It is important to know that Jesus honored Thomas’ doubts and his need to touch… Jesus honored doubt. Jesus says, “Thomas, I love you. I am here with you. Touch me. I am yours.” Thomas responds, as all people respond who know in their bones that they — with their questioning, with their demands, with their loyalty, with their hopes and fears — that God loves them: With joy and declarations of who God is!

How do you respond when God says, “touch me?”


Friends, believe the good news: we are the beloved of God.

During 1997 when I was caring for my mom who was dying of brain cancer, I had much anger. I walked nightly on the golf course out in the country, punching the air, breathing deeply. It was hard work. [Punch & breathe]

It took nine holes of punching and energetic walking to get clear enough to be present.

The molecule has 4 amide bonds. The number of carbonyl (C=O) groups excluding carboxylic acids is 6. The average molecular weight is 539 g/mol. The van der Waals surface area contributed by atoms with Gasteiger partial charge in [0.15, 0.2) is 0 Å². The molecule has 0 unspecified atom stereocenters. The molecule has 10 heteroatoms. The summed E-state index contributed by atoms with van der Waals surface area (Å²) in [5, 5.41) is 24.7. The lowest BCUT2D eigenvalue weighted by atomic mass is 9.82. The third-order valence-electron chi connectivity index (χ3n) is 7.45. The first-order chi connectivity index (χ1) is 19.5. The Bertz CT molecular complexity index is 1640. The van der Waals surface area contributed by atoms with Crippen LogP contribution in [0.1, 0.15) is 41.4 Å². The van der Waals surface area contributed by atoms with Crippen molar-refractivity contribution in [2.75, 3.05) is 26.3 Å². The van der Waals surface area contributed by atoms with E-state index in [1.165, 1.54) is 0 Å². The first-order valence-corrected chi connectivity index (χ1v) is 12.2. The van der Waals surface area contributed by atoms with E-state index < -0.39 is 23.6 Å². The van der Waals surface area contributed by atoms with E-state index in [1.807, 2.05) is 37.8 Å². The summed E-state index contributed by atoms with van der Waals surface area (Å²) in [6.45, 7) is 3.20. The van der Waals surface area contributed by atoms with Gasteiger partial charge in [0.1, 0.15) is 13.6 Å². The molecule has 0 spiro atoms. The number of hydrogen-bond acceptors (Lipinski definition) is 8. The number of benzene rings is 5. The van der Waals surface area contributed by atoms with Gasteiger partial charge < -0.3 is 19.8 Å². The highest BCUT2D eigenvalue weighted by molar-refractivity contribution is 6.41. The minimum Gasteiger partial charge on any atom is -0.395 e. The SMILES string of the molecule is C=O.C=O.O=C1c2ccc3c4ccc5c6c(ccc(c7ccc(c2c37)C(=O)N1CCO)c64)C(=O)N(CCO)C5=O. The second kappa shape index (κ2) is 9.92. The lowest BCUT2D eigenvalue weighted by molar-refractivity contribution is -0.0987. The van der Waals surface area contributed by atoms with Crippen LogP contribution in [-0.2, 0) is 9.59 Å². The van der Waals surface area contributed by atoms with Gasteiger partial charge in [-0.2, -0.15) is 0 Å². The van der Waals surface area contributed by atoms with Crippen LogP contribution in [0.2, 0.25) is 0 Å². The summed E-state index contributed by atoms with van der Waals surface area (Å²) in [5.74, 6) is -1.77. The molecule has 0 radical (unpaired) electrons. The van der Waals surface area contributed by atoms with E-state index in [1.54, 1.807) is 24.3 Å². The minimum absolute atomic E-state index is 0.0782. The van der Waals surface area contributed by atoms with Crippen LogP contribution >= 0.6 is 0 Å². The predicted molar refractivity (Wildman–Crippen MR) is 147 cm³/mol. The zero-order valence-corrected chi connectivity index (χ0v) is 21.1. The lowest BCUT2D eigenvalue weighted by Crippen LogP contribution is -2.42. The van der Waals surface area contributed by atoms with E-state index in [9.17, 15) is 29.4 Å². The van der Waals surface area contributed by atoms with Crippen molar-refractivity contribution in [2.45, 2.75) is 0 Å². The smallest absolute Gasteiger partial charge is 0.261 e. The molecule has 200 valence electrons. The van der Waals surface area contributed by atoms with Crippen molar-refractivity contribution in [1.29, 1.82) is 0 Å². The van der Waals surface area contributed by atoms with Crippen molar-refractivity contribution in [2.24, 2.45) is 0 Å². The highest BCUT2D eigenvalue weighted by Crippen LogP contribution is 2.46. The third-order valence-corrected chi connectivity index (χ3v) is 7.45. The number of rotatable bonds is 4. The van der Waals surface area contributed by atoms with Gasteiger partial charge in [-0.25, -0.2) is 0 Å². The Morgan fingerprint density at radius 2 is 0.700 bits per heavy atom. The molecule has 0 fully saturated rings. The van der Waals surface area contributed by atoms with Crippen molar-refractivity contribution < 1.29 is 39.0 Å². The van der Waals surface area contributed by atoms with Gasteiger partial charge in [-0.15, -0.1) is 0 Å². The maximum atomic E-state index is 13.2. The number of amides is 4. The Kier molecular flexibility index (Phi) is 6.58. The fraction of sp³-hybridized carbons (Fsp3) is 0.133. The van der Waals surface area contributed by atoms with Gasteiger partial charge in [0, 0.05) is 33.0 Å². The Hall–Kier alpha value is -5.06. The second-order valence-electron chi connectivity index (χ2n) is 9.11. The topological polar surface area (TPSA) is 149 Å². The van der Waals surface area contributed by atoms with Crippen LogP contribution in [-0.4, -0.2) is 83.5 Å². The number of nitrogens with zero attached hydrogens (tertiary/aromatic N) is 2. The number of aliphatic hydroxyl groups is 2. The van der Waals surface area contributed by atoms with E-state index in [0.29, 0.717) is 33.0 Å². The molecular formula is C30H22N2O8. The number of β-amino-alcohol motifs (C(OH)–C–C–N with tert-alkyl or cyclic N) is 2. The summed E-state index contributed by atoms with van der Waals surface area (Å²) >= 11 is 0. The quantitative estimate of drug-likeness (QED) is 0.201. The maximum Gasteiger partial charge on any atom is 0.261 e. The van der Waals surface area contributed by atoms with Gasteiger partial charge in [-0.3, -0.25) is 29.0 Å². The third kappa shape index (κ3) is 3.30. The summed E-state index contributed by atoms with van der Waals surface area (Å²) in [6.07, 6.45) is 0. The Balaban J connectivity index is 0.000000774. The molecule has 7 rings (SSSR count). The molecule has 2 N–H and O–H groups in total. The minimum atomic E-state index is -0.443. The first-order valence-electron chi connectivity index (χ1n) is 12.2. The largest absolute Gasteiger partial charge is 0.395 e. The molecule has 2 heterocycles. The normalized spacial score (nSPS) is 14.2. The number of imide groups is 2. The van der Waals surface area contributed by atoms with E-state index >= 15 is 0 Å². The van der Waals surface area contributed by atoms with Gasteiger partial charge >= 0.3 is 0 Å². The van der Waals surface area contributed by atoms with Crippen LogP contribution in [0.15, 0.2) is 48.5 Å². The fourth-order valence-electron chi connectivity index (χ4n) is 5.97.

I now consider this my first experience of Body prayer:

Prayer is opening me to God’s presence.

I had to clear enough anger to be open to God.

By the ninth hole, I began to feel physically, emotionally, a bit better. I could drink in the light of the Hale Bopp comet as a vision of God’s love in that dark night sky. This body prayer was a healing prayer.

Often this was enough – I would turn around, call the dogs, and walk back home the same way we had just come. Yet, sometimes, I wanted to see some new terrain, feel new ground under my feet. If I walked the second nine holes, it required making a completely new commitment.